The idea for the law came from Carole Delogu, a former unpaid intern in the state’s Bureau of Labor and Industries, after she read an article in the Public Interest Law Journal on the workplace protections not afforded to interns.

“I was in disbelief,” Delogu said, of her reaction to the loophole. “Interns are in a fragile place, they want to get their foot in the door, so they don’t complain.”

So Delogu brought her concerns to the Labor bureau, and helped draft a proposal to close the gap in protections. Under the new law, Delogu hopes “more people will be able to stand up for their rights.”

D.C. has made similar strides to protect interns. Council member Mary Cheh lobbied successfully to extend the D.C. Human Rights Act protections against sexual harassment to interns after hearing the story of one intern’s sexual harassment claims against her employer, a massage and body therapy center in Friendship Heights. The intern’s case was dismissed because she was unpaid.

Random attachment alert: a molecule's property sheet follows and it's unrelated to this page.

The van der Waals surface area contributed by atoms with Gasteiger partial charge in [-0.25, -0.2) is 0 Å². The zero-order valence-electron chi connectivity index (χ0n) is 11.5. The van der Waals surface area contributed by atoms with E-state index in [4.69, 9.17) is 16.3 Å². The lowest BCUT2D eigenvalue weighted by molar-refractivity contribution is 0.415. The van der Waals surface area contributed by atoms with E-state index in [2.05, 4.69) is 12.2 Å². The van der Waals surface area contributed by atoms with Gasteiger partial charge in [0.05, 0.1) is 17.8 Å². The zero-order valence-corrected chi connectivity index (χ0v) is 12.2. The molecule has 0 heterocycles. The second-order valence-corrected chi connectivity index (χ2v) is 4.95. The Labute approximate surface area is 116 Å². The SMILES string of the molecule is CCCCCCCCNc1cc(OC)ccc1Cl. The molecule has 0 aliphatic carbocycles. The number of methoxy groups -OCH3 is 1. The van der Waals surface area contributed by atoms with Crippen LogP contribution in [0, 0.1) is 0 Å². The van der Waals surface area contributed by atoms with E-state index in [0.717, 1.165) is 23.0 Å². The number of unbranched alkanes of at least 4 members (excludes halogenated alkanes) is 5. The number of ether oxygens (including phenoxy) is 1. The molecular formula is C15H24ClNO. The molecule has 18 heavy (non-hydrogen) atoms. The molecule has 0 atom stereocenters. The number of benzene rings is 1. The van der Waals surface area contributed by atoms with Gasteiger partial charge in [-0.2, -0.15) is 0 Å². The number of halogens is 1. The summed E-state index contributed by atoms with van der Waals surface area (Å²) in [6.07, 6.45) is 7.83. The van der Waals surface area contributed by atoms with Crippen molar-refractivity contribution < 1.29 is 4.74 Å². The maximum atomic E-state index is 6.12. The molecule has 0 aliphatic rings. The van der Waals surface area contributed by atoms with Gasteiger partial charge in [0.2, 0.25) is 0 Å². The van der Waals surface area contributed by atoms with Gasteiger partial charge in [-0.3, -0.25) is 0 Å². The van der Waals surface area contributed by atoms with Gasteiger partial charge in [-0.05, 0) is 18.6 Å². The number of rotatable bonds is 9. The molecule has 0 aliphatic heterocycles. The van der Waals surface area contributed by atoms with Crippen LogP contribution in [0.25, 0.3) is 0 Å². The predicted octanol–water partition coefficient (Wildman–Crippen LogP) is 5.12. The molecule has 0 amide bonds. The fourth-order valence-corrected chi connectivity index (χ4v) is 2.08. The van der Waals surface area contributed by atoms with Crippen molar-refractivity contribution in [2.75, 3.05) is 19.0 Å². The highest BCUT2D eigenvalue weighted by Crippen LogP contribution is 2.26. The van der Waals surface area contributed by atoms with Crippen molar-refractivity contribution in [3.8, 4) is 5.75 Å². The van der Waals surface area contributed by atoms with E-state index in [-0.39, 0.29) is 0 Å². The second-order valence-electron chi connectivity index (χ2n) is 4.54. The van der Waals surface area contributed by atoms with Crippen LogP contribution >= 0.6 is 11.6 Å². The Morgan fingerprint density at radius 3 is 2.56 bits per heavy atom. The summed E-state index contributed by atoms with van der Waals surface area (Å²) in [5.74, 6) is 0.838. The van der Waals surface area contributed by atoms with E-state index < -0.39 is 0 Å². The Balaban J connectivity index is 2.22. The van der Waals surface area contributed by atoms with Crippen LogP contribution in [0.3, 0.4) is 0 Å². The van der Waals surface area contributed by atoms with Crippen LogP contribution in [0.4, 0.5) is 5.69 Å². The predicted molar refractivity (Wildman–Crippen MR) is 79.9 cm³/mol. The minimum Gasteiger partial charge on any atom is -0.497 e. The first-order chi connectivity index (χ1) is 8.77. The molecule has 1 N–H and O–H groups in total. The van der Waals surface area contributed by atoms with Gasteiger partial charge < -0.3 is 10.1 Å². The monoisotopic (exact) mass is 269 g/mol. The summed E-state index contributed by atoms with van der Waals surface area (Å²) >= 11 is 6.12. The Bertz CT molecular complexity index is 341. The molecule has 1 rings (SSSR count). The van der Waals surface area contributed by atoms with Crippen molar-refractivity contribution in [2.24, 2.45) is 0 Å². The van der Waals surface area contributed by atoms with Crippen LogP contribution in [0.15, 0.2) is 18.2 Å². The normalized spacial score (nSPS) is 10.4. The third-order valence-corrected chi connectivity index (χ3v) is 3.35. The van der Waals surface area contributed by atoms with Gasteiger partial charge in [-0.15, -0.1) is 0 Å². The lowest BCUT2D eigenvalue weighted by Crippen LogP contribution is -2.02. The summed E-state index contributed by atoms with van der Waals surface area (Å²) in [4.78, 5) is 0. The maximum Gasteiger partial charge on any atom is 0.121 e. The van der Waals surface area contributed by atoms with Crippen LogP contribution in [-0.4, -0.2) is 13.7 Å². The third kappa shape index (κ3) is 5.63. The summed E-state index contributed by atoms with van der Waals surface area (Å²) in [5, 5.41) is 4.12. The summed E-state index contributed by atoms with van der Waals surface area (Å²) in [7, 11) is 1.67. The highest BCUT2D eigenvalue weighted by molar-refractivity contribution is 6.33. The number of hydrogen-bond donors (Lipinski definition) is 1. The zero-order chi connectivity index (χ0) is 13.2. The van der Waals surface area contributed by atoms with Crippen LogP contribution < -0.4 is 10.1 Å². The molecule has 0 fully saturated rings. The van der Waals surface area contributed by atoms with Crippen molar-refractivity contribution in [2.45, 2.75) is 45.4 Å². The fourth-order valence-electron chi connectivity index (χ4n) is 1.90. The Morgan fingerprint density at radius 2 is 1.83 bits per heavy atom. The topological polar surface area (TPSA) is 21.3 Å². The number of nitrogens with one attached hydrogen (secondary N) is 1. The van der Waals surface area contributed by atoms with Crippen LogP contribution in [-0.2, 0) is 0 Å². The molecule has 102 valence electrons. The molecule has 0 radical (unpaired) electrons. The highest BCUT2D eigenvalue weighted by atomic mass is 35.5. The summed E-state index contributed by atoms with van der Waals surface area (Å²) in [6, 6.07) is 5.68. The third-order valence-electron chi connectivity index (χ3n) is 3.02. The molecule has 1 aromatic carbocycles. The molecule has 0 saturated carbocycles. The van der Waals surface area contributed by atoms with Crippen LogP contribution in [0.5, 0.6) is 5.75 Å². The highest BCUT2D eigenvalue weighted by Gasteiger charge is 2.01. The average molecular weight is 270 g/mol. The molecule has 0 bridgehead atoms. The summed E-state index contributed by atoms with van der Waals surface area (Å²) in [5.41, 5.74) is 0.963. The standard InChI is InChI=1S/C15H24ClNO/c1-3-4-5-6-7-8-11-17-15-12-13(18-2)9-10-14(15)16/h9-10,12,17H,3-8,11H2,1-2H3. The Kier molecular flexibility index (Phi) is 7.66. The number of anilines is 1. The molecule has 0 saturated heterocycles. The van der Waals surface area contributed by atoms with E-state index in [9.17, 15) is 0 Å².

Yet as Maurice Pianko, attorney and founder of Intern Justice, points out: if for-profit employers paid their interns when they should (and usually they should be paid), protection from discrimination and sexual harassment would automatically apply.

“It’s a surprise to me to see that there are still companies not paying their employees,” Pianko said. “If any general counsel wants to find out the law they can, and honestly I don’t know what they’re thinking.”